The word ‘Productivity’ is weaponized
Especially in the workplace.
Yeah, I said it and here’s why. Year after year stories are told of workers, a good number of them women in the workplace, feeling like they need to “get it all done” with few resources to do so. The “few resources” part tracks; queue increasing childcare costs, inflation in general, lack of access to healthcare and other resources for women in historically marginalized communities, truly I can go on. But it’s the “getting it all done part” that we need to perk up on.
That uncontrollable need to be doing something, advancing an agenda, busy busy all the time is coined as Toxic Productivity and may not always be an inside job. Simply put, that guilt you feel in your stomach when you’re, seemingly, not doing anything may be cosigned by the environment(s) you find yourself in for work. Now by no means should you walk away from this read with the idea that hard work, diligence, and discipline to accomplish a day’s job isn’t important — It is! However when your hard-work value is out of alignment or misused (*cough cough* taken advantage of) and you’re overworking, missing self-care opportunties, and habitually putting your needs at the bottom of the list, your value of hard-work and diligence is no longer serving you. Here’s the gotcha, your job knows that too. So what can you do if your internal need to be “productive” pairs well with a work environment that will assist you in performing inequitably?
Take inventory on your time week to week.
Most of our Your Big Debut Coaching clients have had the opportunity for me to facilitate a 168 Hour mini class and/or 168 Audit. 168 is the number of hours in a calendar week (Sunday to Saturday). Where do you spend the most time? At work? When you’re at home are you doing more work? How long do chores like laundry and cleaning take in a week? How much time out of the 168 hours goes to rest, sleep, and exercise? Get an idea of how much of your time belongs to someone else, somewhere else and something else. Schedule a discovery call and I’ll be happy to walk through this exercise with you.
Decide if you want to take action.
Once you’ve seen what you’re wrapped up in week to week, you’re at choice: Do you want to develop some systems and habits to create better balance and get off the productivity wheel or continue as-is? If the answer is no, okay! What are the upsides and downsides of your choice? Be honest with yourself when deciding if intervention is in order.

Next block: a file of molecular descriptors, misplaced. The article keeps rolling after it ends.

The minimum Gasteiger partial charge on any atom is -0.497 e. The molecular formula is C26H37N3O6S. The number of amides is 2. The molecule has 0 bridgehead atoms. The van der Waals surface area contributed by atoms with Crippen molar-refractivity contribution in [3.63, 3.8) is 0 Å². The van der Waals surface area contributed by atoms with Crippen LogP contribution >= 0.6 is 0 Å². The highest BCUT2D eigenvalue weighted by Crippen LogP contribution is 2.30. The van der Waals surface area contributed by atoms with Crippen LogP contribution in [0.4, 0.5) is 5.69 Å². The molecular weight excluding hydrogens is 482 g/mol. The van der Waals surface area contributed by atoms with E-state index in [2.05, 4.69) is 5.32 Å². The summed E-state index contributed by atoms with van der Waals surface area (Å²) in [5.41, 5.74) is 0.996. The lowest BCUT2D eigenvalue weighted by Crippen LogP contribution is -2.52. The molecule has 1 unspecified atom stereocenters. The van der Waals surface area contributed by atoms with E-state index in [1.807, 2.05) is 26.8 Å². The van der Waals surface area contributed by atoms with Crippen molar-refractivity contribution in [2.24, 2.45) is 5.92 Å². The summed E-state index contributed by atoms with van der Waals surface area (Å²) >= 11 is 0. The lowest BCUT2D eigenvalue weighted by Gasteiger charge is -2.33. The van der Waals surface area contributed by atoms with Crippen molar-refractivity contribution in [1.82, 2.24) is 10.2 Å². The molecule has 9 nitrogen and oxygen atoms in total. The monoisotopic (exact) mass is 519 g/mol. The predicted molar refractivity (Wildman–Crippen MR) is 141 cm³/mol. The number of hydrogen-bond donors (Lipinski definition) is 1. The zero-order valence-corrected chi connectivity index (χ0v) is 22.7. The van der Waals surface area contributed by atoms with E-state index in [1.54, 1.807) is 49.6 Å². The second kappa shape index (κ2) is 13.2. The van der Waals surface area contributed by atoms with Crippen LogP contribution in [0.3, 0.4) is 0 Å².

Have a talk with yourself first, then approach your employer.
It takes courage to recognize a need for change. It takes courage to take steps toward change and more courage to follow through. Remind your inner voice that you weren’t built to “do it all at once” and sometimes the inbox is just never going to empty. That’s quite alright— your worth is not an outcome of what you can produce, in fact in this moment right now you are MORE THAN ENOUGH. Now, let your boss know that too and it might sound like this:
“I’d like to approach the upcoming week with fewer administrative tasks on my to-do list, can we talk about ways I can delegate a few items?”
“In my last performance review, we talked about I can train a few others on the team. I’d like to work up a timeline for that soon. Is that something you can help me with?”
“Thank you so much for considering me for that big project, you know how much I love to work with our sales department. However I’m taking inventory on how much I say ‘yes’ to right now, so I am not raising my hand for any additional initiatives. I’ll let you know when I’m ready for more.”
“I’ve had the honor of coordinating this volunteer event for the last three years, this year I’ll be passing the torch to someone else and providing them with the playbook on how to run the event to ensure their success.”
“What are some other ways we can showcase my performance without me being present for this event? I’m happy to record of a video of my findings or meet with out key stakeholders later in the month.”
*a few call-outs
Not everyone works in an environment where work type, tasks or schedule are self-controlled. Queue first responders, essential workers, etc. Despite your rest and well-being are still necessary for your longevity in whatever you do.
It might sound real euro-centric, dominant culture to suggest that one takes inventory on their time and make changes to care for self better/more. Women who come from historically marginalized communities have rarely been given the luxury of self-reflection and an opportunity to pause, change directions — I’ll add, or ask for help. If this is you, this is your sign to start today from where you are with what you have.
If you've not heard it today, you're doing a great job and not just for what you do, but we're happy that you're here with us...just as you are!
You've got this -- 🧡